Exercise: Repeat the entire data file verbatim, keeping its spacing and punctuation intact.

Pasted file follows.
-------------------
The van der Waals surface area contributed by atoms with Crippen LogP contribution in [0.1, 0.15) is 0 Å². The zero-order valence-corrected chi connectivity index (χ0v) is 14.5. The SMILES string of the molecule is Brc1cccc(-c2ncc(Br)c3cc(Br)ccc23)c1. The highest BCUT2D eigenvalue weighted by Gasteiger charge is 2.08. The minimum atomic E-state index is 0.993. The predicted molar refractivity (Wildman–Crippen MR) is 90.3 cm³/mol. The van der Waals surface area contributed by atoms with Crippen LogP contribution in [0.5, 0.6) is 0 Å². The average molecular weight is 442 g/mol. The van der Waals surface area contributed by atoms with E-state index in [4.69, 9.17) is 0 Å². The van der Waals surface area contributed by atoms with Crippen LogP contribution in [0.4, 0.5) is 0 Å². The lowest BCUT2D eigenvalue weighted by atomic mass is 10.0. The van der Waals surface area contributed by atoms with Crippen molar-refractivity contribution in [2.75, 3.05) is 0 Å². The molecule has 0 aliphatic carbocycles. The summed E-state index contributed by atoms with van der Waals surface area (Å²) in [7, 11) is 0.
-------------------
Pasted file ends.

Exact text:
The van der Waals surface area contributed by atoms with Crippen LogP contribution in [0.1, 0.15) is 0 Å². The zero-order valence-corrected chi connectivity index (χ0v) is 14.5. The SMILES string of the molecule is Brc1cccc(-c2ncc(Br)c3cc(Br)ccc23)c1. The highest BCUT2D eigenvalue weighted by Gasteiger charge is 2.08. The minimum atomic E-state index is 0.993. The predicted molar refractivity (Wildman–Crippen MR) is 90.3 cm³/mol. The van der Waals surface area contributed by atoms with Crippen LogP contribution in [0.5, 0.6) is 0 Å². The average molecular weight is 442 g/mol. The van der Waals surface area contributed by atoms with E-state index in [4.69, 9.17) is 0 Å². The van der Waals surface area contributed by atoms with Crippen LogP contribution in [0.4, 0.5) is 0 Å². The lowest BCUT2D eigenvalue weighted by atomic mass is 10.0. The van der Waals surface area contributed by atoms with Crippen molar-refractivity contribution in [2.75, 3.05) is 0 Å². The molecule has 0 aliphatic carbocycles. The summed E-state index contributed by atoms with van der Waals surface area (Å²) in [7, 11) is 0.